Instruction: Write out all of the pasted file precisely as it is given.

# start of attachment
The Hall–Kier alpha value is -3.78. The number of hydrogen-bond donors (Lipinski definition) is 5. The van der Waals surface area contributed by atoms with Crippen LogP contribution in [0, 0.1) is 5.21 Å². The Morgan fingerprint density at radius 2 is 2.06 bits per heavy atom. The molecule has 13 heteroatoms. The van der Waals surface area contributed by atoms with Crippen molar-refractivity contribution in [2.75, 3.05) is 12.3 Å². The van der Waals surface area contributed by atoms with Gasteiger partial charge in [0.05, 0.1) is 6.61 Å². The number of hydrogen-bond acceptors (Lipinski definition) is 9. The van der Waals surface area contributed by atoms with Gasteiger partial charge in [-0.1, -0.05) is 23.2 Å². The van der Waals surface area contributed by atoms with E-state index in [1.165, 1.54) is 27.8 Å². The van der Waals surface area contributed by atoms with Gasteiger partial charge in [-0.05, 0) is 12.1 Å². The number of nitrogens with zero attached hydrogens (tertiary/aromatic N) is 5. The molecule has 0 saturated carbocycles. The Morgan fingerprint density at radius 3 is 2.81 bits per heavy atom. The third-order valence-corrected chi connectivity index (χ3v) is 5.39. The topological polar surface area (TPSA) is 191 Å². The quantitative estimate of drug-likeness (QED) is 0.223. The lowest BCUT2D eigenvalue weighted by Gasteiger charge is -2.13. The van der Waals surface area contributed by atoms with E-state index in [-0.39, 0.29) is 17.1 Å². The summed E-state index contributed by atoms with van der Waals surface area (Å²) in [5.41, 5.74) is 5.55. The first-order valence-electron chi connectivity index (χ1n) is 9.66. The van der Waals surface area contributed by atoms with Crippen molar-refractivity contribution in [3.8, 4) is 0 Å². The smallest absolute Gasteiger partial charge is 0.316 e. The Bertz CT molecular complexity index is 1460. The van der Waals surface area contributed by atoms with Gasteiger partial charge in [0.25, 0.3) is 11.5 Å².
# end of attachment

The Hall–Kier alpha value is -3.78. The number of hydrogen-bond donors (Lipinski definition) is 5. The van der Waals surface area contributed by atoms with Crippen LogP contribution in [0, 0.1) is 5.21 Å². The Morgan fingerprint density at radius 2 is 2.06 bits per heavy atom. The molecule has 13 heteroatoms. The van der Waals surface area contributed by atoms with Crippen molar-refractivity contribution in [2.75, 3.05) is 12.3 Å². The van der Waals surface area contributed by atoms with Gasteiger partial charge in [0.05, 0.1) is 6.61 Å². The number of hydrogen-bond acceptors (Lipinski definition) is 9. The van der Waals surface area contributed by atoms with Gasteiger partial charge in [-0.1, -0.05) is 23.2 Å². The van der Waals surface area contributed by atoms with E-state index in [1.165, 1.54) is 27.8 Å². The van der Waals surface area contributed by atoms with Gasteiger partial charge in [-0.05, 0) is 12.1 Å². The number of nitrogens with zero attached hydrogens (tertiary/aromatic N) is 5. The molecule has 0 saturated carbocycles. The Morgan fingerprint density at radius 3 is 2.81 bits per heavy atom. The third-order valence-corrected chi connectivity index (χ3v) is 5.39. The topological polar surface area (TPSA) is 191 Å². The quantitative estimate of drug-likeness (QED) is 0.223. The lowest BCUT2D eigenvalue weighted by Gasteiger charge is -2.13. The van der Waals surface area contributed by atoms with E-state index in [-0.39, 0.29) is 17.1 Å². The summed E-state index contributed by atoms with van der Waals surface area (Å²) in [5.41, 5.74) is 5.55. The first-order valence-electron chi connectivity index (χ1n) is 9.66. The van der Waals surface area contributed by atoms with Crippen molar-refractivity contribution in [3.8, 4) is 0 Å². The smallest absolute Gasteiger partial charge is 0.316 e. The Bertz CT molecular complexity index is 1460. The van der Waals surface area contributed by atoms with Gasteiger partial charge in [0.25, 0.3) is 11.5 Å².